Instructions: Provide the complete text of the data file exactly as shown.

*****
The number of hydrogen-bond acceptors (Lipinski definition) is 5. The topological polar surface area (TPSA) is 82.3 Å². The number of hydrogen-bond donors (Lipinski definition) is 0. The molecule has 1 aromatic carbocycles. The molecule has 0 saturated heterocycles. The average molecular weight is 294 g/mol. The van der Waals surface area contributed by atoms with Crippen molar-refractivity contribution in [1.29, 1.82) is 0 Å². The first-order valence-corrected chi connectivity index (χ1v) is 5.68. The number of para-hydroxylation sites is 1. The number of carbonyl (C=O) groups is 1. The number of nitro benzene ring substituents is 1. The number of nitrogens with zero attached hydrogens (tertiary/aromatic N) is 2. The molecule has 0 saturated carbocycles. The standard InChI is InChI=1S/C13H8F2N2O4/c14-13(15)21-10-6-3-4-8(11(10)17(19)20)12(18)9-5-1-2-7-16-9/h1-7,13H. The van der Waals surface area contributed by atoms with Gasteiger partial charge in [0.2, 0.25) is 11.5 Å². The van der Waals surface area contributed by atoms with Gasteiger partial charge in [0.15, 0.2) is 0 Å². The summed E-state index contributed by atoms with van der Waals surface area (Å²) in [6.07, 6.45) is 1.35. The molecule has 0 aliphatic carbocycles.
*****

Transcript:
The number of hydrogen-bond acceptors (Lipinski definition) is 5. The topological polar surface area (TPSA) is 82.3 Å². The number of hydrogen-bond donors (Lipinski definition) is 0. The molecule has 1 aromatic carbocycles. The molecule has 0 saturated heterocycles. The average molecular weight is 294 g/mol. The van der Waals surface area contributed by atoms with Crippen molar-refractivity contribution in [1.29, 1.82) is 0 Å². The first-order valence-corrected chi connectivity index (χ1v) is 5.68. The number of para-hydroxylation sites is 1. The number of carbonyl (C=O) groups is 1. The number of nitro benzene ring substituents is 1. The number of nitrogens with zero attached hydrogens (tertiary/aromatic N) is 2. The molecule has 0 saturated carbocycles. The standard InChI is InChI=1S/C13H8F2N2O4/c14-13(15)21-10-6-3-4-8(11(10)17(19)20)12(18)9-5-1-2-7-16-9/h1-7,13H. The van der Waals surface area contributed by atoms with Gasteiger partial charge in [0.2, 0.25) is 11.5 Å². The van der Waals surface area contributed by atoms with Gasteiger partial charge in [0.15, 0.2) is 0 Å². The summed E-state index contributed by atoms with van der Waals surface area (Å²) in [6.07, 6.45) is 1.35. The molecule has 0 aliphatic carbocycles.